Whether you have chosen a Thesis or not for your Science Fiction Setting, by now you have a sense of your Tone. Not only will it shape the in-game elements of NPCs, technology, etc., it will also dictate the way you plan and think of your game, and how you will present it to potential players.
One of the ways you will do this is by choosing themes for your campaign that are congruent with your tone.
Themes in a TTRPG campaign are not really that different from themes in film or literature: they are ideas that appear over and over again in different forms throughout the story. They are ideas that will likely be expressible in one to five words. Often they will be tensions you can express as "A v. B."
Pulling Out Themes: Babylon 5
|Cast of Babylon 5, Season 3
- Duty v. Conscience
- Letting others solve your problems is dangerous
- Religion can imprison or uplifts
- Foresight is a terrible burden
- Alcohol solves nothing
- Safety v. Privacy
All of these come from the central thesis of the series, which is "Can we really know Peace?"
Each of these themes appear over and over again in different forms in some combination in most episodes. There is rarely an episode that doesn't explore at least two of these.
I will try to cover these, one in detail, the others briefly in a way that doesn't assume you know the series. There will be spoilers, but the show ran over 25 years ago, so I consider that fair game.
Duty v. Conscience
|The Battle of the Line, humanity's last
stand against the Minbari
In the backstory to the series, the Minbari had destroyed Earth's star fleet and surrounded the planet, then at the last moment called off their orbital bombardment, which would have exterminated the human species.
The war started when a human ship fired on a Minbari one during First Contact, as the Minbari scanners were damaging the human ship, and were mistaken for an attack. The human counterattack killed the Minbari theocratic leader, and the Minbari saw it as a duty to avenge what they saw as an unprovoked murder. The war stopped when the Minbari's new leader had a fit of conscience, and decided to st least communicate with humankind and discovered that they shared a spiritual and psychic bond that made the genocide a tragedy beyond measure.
Throughout the series, Earth's tentative situation in the galaxy pushes them farther and farther into totalitarianism. Eventually an assassination of the united Earth government's leader allows a genuinely fascist organization to take over control of Earth. The command crew of the diplomatic space station Babylon 5 finds themselves torn between duty to their government and following their conscience by upholding the Liberal ideals of due process and individual rights. This leads Babylon 5 to secede from Earth Alliance, and eventually wage war to free Earth from their illegitimate government.
|Command crew of Babylon 5 seasons 2-4
Another major tension in the story is between two other alien races, the decadent and imperialistic Centari, and the war-like Narn, who had been enslaved by the Centari for generations. Babylon 5, being neutral ground became the site if the diplomatic clash between the species, with humans stuck playing mediator.
|Londo as Emperor
By contrast the Narn ambassador, G'kar starts off obsessed only with his sense of duty to his people, including holding a genocidal hatred of the Centari. As he suffers through humiliation, torment, and slavery, his people increasingly look to him to lead a crusade against the Centari. In the end he sees that the Centari are puppets of alien manipulation and an insane emperor, and that the cycle of violence will likely only end with one race full of innocent bystanders exterminated and the other with blood on their hands so deep it will never wash away. He follows his conscience and submits to even more misery in order to end the cycle once and for all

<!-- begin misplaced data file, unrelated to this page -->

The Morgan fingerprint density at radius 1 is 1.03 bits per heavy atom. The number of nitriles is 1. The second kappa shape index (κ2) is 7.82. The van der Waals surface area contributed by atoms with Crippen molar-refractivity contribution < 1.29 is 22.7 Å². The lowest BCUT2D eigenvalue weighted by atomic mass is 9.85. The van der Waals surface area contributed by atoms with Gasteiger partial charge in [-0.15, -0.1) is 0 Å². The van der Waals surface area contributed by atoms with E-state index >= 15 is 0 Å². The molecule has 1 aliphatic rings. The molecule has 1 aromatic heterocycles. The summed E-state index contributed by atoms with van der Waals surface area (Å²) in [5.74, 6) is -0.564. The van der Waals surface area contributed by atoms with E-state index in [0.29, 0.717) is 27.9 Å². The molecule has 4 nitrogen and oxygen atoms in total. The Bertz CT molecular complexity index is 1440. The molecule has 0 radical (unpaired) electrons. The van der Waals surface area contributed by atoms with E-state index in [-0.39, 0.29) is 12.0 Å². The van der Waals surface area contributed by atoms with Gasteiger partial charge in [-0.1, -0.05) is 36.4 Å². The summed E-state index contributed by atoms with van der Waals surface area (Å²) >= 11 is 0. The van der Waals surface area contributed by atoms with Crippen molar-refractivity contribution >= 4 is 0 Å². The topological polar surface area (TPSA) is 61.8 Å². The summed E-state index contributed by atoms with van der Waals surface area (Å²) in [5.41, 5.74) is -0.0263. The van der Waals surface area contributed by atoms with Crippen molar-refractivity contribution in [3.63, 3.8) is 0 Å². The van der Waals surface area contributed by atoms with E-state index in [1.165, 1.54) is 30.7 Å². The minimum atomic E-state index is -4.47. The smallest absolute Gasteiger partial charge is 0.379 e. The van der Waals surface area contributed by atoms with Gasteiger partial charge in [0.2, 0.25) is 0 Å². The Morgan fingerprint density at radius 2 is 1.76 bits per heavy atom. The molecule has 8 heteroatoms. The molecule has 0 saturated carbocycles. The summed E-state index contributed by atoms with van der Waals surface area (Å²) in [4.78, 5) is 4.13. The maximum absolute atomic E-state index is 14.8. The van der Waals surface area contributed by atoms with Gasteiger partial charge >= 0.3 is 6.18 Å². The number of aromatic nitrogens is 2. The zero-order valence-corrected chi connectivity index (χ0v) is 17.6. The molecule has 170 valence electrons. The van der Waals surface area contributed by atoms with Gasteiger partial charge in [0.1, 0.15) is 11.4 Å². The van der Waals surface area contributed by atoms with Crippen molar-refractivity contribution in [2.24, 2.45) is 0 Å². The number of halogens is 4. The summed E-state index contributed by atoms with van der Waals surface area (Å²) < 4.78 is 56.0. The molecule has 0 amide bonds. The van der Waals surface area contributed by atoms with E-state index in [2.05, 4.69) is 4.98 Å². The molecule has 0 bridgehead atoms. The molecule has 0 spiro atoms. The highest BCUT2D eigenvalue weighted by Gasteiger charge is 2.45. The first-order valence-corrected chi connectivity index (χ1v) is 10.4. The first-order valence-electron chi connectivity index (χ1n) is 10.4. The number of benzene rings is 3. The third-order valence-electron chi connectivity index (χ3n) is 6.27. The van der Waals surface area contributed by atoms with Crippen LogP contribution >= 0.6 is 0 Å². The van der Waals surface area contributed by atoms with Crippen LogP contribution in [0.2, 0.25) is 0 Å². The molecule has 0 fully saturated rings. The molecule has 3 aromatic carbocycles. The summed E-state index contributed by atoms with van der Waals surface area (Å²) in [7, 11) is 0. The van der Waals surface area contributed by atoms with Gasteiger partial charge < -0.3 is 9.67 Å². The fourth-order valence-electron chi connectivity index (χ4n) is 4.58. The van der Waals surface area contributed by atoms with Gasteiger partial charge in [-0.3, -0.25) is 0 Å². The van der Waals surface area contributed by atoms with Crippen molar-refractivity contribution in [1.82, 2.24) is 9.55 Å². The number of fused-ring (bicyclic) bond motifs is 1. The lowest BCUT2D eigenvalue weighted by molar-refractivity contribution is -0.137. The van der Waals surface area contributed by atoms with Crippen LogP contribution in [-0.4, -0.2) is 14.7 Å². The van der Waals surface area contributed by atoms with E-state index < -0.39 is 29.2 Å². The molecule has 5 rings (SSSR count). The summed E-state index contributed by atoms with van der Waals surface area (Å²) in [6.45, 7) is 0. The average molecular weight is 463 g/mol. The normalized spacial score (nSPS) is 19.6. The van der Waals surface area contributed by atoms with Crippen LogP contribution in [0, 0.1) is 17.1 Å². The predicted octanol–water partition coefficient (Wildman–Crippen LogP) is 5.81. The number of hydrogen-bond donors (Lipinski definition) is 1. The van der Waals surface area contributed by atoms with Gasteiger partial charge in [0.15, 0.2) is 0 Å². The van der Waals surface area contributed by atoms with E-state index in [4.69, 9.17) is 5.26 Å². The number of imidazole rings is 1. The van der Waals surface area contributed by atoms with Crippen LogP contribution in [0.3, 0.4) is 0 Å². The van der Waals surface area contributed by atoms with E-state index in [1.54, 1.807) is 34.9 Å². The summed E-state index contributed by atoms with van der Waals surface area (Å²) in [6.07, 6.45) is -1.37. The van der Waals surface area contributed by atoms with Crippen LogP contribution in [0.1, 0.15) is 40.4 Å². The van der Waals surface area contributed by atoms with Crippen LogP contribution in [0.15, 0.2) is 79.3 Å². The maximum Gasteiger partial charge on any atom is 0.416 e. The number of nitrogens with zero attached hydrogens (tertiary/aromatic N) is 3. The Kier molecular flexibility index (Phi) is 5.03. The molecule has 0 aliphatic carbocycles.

|G'kar in chains in the Royal Centari court escorted by Londo
Most of the various conflicts in the series are manipulatrd by two ancient alien races, the Vorlon and the Shadows, who have an eons-old ideological conflict. Unable to win a shooting war with each other, they shape other races in their image to fight proxy wars in hopes that eventually one race or the other will have no place in the galaxy.
|Vorlon (left) and Shadow (right)
The Shadows are extreme social darwinists who treat all interactions as transactional. They start a of their communications by asking "What do you want?" They offer power, weapons, and technology to people they see as having potential to expand their influence, but their bargains are deeply Faustian. They also seed younger species with genes to give them psychic powers that the Shadows can then use to their advantage later. Despite their tactics, they believe that they are fighting a war to free all species to act on conscience and rise to their potential, free from religion and tradition.
Both species are soaked in arrogance and hypocrisy, and it is when the younger races finally call them out and refuse to fight each other any longer that the worst and bloodiest conflicts end.
Letting Others Solve your Problems is Dangerous
Throughout Babylon 5, the two elder alien species are forever offering to solve people's problems for them. However, it always comes with a terrible price. As long as the two civilizations pick sides, they find themselves either turning slowly into a theocracy or a brutal dictatorship.
|Morden is a devil-like figure in Babylon 5, brokering secret
Deals for the Shadows that often lead to death and misery.
Religion can Imprison or Uplift
Religion is a complicated topic throughout Babylon 5. The Minbari, as a species, are shackled by there caste system and theocratic leanings. But, at the same time, when they have religious leaders with conscience in charge, there civilization is one of the most peaceful and advanced.
One of the protagonists, Commander Susan ivanova, struggles with anxiety, a sense of meaning, and the pain of being estranged from her famous and highly respected father. It's only when she returns to practicing religious Judaism and having a funeral for her father that she finds the courage to make the right decisions.
On the other hand, Londo uses his religion as an excuse to flee from responsibility. Embracing the goddess of lust and passion and the god of drunkenness as excuses for running from his duties.
We also see at least one species allow themselves to become extinct rather than accept external help for a disease that they consider a shameful taboo to discuss. And an outbreak of senseless violence on the station over a minor religious conflict.